Q&A with Director Christina Olsen and Ernie Wolfe III, Class of 1972
In honor of reunion weekend we reflect on the many generous contributions from Williams alumni. One such contribution is the artwork, Fantasy Coffin (Fantastic Afterlife Vehicle) in the form of a Marlboro Cigarette Pack, 1995, given by Ernie Wolfe III, Class of 1972. WCMA director Christina Olsen had a conversation with Ernie Wolfe about his gift.
Christina Olsen: Could you tell us how you came to acquire the coffin?
Ernie Wolfe III: I bought this FAV (Fantastic Afterlife Vehicle) on my third trip to Ghana, in 1993. It was sculpted by Theophilus Nii Anum Sowah, the artist whose career I have followed and works I have collected for more than 20 years now. Nii Anum was chief apprentice to Kane Kwei, the progenitor of this tradition. It was painted by D.A. Jasper, whose praise portrait of President Obama is also in the WCMA collection. Jasper is, as well, among the most important of the artists involved with the Golden Age of hand painted movie posters in Ghana.
CO: What was its original use or context? Was it meant to be used as a coffin?
EW: It would not be much of a stretch to imagine the Marlboro pack FAV, with its rather normal rectangular coffinoidal-box-like-form, to be a pure coffin. But in reality, this was among the first FAVs that were never intended to be buried. From its inception, it was a conceptual art piece. Nii Anum hates smoking and knew exactly what he was doing when he created it, celebrating this literal vehicle of death. To back up for a moment, the great majority of FAVs created by the Ga people of the Southeast Ghanaian coast were made to celebrate the aspirations or achievements of the deceased, hence, a red fish for a great hook and line fisherman, a cow for a farmer, a hen with chicks for a mother or a Mercedes Benz sedan for a business tycoon. They are among the largest and most colorful traditional sculptures ever to come from Africa.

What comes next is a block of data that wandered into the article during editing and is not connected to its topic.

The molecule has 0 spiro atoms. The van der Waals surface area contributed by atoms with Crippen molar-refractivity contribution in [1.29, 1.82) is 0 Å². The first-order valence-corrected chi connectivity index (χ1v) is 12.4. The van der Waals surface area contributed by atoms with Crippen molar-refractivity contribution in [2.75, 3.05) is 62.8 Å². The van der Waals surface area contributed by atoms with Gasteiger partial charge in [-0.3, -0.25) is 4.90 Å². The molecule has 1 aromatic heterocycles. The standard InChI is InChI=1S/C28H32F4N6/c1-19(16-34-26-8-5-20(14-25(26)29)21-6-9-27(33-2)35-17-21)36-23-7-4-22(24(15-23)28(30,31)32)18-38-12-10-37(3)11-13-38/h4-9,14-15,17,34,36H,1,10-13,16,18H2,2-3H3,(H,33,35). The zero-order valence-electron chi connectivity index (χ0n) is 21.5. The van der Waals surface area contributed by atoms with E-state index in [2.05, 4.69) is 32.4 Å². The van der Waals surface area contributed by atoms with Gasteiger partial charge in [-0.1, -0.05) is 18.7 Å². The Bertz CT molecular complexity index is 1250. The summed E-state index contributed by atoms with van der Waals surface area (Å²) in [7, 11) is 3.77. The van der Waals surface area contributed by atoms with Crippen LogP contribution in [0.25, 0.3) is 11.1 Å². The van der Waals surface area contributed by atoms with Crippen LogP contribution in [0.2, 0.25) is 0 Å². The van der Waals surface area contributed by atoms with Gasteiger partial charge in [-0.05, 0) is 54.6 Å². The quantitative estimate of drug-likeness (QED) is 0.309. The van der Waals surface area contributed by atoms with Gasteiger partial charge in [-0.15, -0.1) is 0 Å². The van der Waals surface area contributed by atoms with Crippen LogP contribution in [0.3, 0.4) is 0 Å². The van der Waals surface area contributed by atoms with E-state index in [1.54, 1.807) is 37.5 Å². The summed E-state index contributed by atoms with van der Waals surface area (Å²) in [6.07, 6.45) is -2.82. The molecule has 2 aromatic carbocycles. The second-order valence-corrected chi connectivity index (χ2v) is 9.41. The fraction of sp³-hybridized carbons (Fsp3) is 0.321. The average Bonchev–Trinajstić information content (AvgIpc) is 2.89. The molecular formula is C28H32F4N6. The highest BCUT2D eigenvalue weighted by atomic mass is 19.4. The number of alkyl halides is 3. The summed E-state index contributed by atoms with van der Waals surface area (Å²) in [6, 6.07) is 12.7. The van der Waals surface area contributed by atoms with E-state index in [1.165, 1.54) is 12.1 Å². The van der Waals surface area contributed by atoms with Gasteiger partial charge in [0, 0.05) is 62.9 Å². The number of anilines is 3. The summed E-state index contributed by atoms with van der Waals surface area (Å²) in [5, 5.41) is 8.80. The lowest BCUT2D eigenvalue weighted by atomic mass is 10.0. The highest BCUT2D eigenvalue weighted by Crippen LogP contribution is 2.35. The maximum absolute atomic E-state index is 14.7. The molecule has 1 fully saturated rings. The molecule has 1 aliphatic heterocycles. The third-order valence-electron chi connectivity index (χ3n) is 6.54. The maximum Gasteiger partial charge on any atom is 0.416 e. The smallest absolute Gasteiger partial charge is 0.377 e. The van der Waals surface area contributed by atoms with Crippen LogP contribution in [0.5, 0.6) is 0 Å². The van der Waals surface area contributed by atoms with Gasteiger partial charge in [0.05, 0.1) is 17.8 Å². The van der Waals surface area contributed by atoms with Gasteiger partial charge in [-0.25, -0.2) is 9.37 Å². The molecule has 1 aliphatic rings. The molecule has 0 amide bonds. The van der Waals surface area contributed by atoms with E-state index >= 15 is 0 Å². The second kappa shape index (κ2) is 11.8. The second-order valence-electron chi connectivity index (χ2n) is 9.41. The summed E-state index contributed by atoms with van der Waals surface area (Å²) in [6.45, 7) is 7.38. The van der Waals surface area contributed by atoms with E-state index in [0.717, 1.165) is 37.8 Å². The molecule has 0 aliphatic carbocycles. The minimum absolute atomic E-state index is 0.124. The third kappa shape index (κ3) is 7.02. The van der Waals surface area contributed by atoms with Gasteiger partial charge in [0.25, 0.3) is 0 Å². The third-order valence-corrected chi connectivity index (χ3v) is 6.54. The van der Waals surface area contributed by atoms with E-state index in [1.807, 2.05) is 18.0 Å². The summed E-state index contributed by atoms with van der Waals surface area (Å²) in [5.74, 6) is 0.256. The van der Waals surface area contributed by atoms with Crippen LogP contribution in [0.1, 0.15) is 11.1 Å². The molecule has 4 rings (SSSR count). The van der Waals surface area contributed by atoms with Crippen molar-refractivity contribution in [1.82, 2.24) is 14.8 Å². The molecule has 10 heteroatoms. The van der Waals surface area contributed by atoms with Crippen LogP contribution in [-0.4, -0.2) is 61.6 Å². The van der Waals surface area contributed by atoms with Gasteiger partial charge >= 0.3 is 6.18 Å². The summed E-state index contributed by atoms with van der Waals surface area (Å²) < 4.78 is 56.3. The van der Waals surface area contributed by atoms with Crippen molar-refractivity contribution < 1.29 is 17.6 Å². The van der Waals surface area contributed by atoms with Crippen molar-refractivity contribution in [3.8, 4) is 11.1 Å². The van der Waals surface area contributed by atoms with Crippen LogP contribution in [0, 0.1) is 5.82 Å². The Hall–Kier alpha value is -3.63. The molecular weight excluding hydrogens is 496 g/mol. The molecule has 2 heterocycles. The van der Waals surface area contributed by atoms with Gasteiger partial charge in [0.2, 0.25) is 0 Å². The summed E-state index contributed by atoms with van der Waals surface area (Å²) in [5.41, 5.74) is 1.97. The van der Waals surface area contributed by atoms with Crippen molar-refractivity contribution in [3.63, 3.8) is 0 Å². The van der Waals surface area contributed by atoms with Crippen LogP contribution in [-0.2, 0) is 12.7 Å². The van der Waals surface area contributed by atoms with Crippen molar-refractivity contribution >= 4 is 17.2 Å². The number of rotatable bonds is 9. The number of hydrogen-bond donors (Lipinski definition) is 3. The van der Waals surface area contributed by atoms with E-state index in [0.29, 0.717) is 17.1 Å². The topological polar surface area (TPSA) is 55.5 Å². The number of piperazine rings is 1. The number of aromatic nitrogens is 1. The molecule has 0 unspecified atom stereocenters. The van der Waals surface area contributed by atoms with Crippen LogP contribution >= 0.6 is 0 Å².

CO: Does it have any special significance for you?
EW: My mother died from smoking and lung cancer in 1984, and I too, hate cigarettes. It was Nii Anum’s idea to create this sculpture, but it was for me, as a collector of his work that he made it. Often times FAVs are custom jobs that involve a dialogue between the family of the deceased and the sculptor.
After we began working together, his intention as an artist became to create variations on the form of the traditional coffin, and take this lidded container-like entity as far away as it could be formally transmutated. In the case of the Marlboro pack, rather than going curvilinear as he did in the dinosaur form FAVs he created contemporaneously, he stuck with the basic rectangular box format and let Jasper’s brush tell the rest of the story. He oversaw the work. I consider the poignancy of his statement to be timeless—that cigarettes and death are inseparable.
CO: Why did you give it to WCMA?
EW: This sculpture should be part of the visual vocabulary of every student at Williams College.
Above installation images from the exhibition, Creativity and Invention in African Art, 2006: Theophilus Nii Anum Sowah, (Ghana, b. 1969), Fantasy Coffin (Fantastic Afterlife Vehicle) in the form of a Marlboro Cigarette Pack, 1995, wood, oil, and rayon, Gift of Ernie Wolfe III, Class of 1972. (97.14)